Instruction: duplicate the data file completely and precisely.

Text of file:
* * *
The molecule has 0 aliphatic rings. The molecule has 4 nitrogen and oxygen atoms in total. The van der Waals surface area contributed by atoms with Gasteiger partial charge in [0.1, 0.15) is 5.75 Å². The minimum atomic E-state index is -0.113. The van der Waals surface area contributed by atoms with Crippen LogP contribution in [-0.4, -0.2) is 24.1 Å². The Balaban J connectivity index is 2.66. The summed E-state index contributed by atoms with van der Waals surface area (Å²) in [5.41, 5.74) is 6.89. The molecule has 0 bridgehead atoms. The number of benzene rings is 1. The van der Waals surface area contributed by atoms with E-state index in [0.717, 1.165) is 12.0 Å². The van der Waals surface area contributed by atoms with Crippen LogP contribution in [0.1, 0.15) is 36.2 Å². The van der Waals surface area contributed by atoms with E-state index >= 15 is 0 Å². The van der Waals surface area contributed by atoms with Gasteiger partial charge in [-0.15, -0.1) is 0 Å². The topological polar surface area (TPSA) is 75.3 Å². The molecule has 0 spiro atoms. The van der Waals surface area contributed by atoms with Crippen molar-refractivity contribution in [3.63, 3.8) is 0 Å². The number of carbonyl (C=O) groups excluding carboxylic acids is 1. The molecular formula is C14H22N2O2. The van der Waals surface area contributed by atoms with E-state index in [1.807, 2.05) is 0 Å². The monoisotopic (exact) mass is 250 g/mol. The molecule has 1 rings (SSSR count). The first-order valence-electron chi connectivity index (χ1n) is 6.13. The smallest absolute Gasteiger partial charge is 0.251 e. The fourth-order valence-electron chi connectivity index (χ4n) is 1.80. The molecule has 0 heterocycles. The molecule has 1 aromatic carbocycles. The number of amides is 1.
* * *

The molecule has 0 aliphatic rings. The molecule has 4 nitrogen and oxygen atoms in total. The van der Waals surface area contributed by atoms with Gasteiger partial charge in [0.1, 0.15) is 5.75 Å². The minimum atomic E-state index is -0.113. The van der Waals surface area contributed by atoms with Crippen LogP contribution in [-0.4, -0.2) is 24.1 Å². The Balaban J connectivity index is 2.66. The summed E-state index contributed by atoms with van der Waals surface area (Å²) in [5.41, 5.74) is 6.89. The molecule has 0 bridgehead atoms. The number of benzene rings is 1. The van der Waals surface area contributed by atoms with E-state index in [0.717, 1.165) is 12.0 Å². The van der Waals surface area contributed by atoms with Crippen LogP contribution in [0.1, 0.15) is 36.2 Å². The van der Waals surface area contributed by atoms with E-state index >= 15 is 0 Å². The van der Waals surface area contributed by atoms with Gasteiger partial charge in [-0.15, -0.1) is 0 Å². The topological polar surface area (TPSA) is 75.3 Å². The molecule has 0 spiro atoms. The van der Waals surface area contributed by atoms with Crippen molar-refractivity contribution in [3.63, 3.8) is 0 Å². The number of carbonyl (C=O) groups excluding carboxylic acids is 1. The molecular formula is C14H22N2O2. The van der Waals surface area contributed by atoms with E-state index in [1.807, 2.05) is 0 Å². The monoisotopic (exact) mass is 250 g/mol. The molecule has 1 rings (SSSR count). The first-order valence-electron chi connectivity index (χ1n) is 6.13. The smallest absolute Gasteiger partial charge is 0.251 e. The fourth-order valence-electron chi connectivity index (χ4n) is 1.80. The molecule has 0 heterocycles. The molecule has 1 aromatic carbocycles. The number of amides is 1.